My son Aiden has cerebal palsy, manifesting as triplegia. Both his legs and his left arm are affected. While the stroke that caused his condition created substantial damage, his disability is fairly mild which I suppose categorizes him as ‘high functioning’. For this we are immensely grateful.
He started crawling at 18 months, but now that he’s just turned 2, all efforts are focused on getting him walking. To this end he had Botox treatment in both legs a week ago. And it’s made a huge difference. From the next day he showed an unprecedented interest in walking. And two days ago he suddenly started using a walker independently.
This is a massive breakthrough. It’s opened up a new world for Aiden, and it’s amazing to see the sense of accomplishment written across his face. The word we’ve heard most often in the last week is ‘self’ and he’s testing the limits of his independence with every step. It’s wonderful, exciting, rewarding.
So why am I feeling so anxious? I’ve identified three main concerns.
1. Our house isn’t very walker friendly
This fact dawned on me as I watched Aiden trundle down the passage. I’m suddenly dreaming of a modern house, filled with open plan spaces on a flat piece of land. What I have is an old house, full of tight corners, on a hill. And it’s filled to bursting with stuff. The play room is a particular minefield to navigate – we have very few cupboards so toys pile up all over the floor.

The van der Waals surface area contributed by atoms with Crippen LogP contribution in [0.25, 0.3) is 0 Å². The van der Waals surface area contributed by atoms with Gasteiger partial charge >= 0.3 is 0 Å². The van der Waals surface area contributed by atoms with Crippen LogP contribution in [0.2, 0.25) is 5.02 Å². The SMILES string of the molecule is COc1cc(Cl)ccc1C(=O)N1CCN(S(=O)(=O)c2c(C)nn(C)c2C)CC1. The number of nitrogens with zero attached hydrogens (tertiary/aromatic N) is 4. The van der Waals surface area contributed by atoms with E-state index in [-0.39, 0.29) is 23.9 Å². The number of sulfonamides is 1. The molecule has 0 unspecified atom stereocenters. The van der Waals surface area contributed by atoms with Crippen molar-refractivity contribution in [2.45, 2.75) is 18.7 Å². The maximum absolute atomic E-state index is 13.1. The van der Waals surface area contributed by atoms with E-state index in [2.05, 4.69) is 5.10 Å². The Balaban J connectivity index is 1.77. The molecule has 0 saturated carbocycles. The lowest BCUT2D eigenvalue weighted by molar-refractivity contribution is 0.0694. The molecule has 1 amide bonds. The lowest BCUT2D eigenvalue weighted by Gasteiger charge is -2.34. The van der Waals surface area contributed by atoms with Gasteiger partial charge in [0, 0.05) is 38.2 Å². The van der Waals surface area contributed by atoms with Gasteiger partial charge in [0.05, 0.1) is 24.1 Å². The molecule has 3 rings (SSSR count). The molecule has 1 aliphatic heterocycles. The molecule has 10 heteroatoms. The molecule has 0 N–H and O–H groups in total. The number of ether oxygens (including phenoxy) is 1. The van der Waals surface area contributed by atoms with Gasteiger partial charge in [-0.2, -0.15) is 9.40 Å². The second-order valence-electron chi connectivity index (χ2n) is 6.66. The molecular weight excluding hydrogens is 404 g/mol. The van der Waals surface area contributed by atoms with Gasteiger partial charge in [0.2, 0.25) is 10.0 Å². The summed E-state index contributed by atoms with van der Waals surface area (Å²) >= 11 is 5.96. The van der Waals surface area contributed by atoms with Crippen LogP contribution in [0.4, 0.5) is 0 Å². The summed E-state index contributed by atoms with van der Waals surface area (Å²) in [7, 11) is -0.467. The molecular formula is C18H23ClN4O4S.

We can’t afford to move, nor do we want to. So we have to make a plan with what we have. We’ve taken all the unused occasional furniture and stored it in the garage. We’re selling a couch. We’re building a floor-to-ceiling cupboard for the toys. And who needs a coffee table? That’s gone too. But some major decluttering is in order and I’m wondering where I’ll find the time or energy for it with two boys under the age of four. At least the interior of our house is all on one level. For that I’m grateful.
2. Going places just got a whole lot more complicated
It occurred to me, that as well as the nappy bag, from now on I’ll have to pack the walker too. And I’m thinking of places we frequent, and how many of those aren’t walker friendly. Plus we need to build in time for Aiden to actually walk – a slow and unsteady process at this stage. So we’ll start leaving earlier for things. And learn to live at a slower pace for a while. And pray for lots of patience.
3. The level of effort has changed
And by that I mean my level of effort has changed. When Aiden started crawling it changed our lives. The pressure before that had been immense because we had to carry him everywhere. When he was crawling I could leave him to it and he’d make his way where he wanted to go.
But with the walking we’ve gone back to a more intense involvement. Someone’s got to walk with him – helping him adjust course, steadying him over bumps, assisting when he trips or slips. And now that he’s discovered moving in this way, it’s all he wants to do. I want to encourage him to walk as much as possible, and develop this independence, but I get slightly panicky when I think about how much my days are going to change.
The thing about having a child with a mild disability is that you’re tempted to just carry on as normal. Except that there’s an extra level of complexity to everything you do, and I’m learning that the nature of this will change as Aiden achieves new functionality. But we’ll adjust, and soon this will be our new normal. That is, until the next change ushers in another new phase.
But more importantly, I need to get a handle on this anxiety so I can properly celebrate what Aiden has achieved. There will always be new challenges ahead. But these victories – they are momentous. And they need to be recognised and enjoyed. Because actually, it’s the victories that give you the energy to face the next hurdle.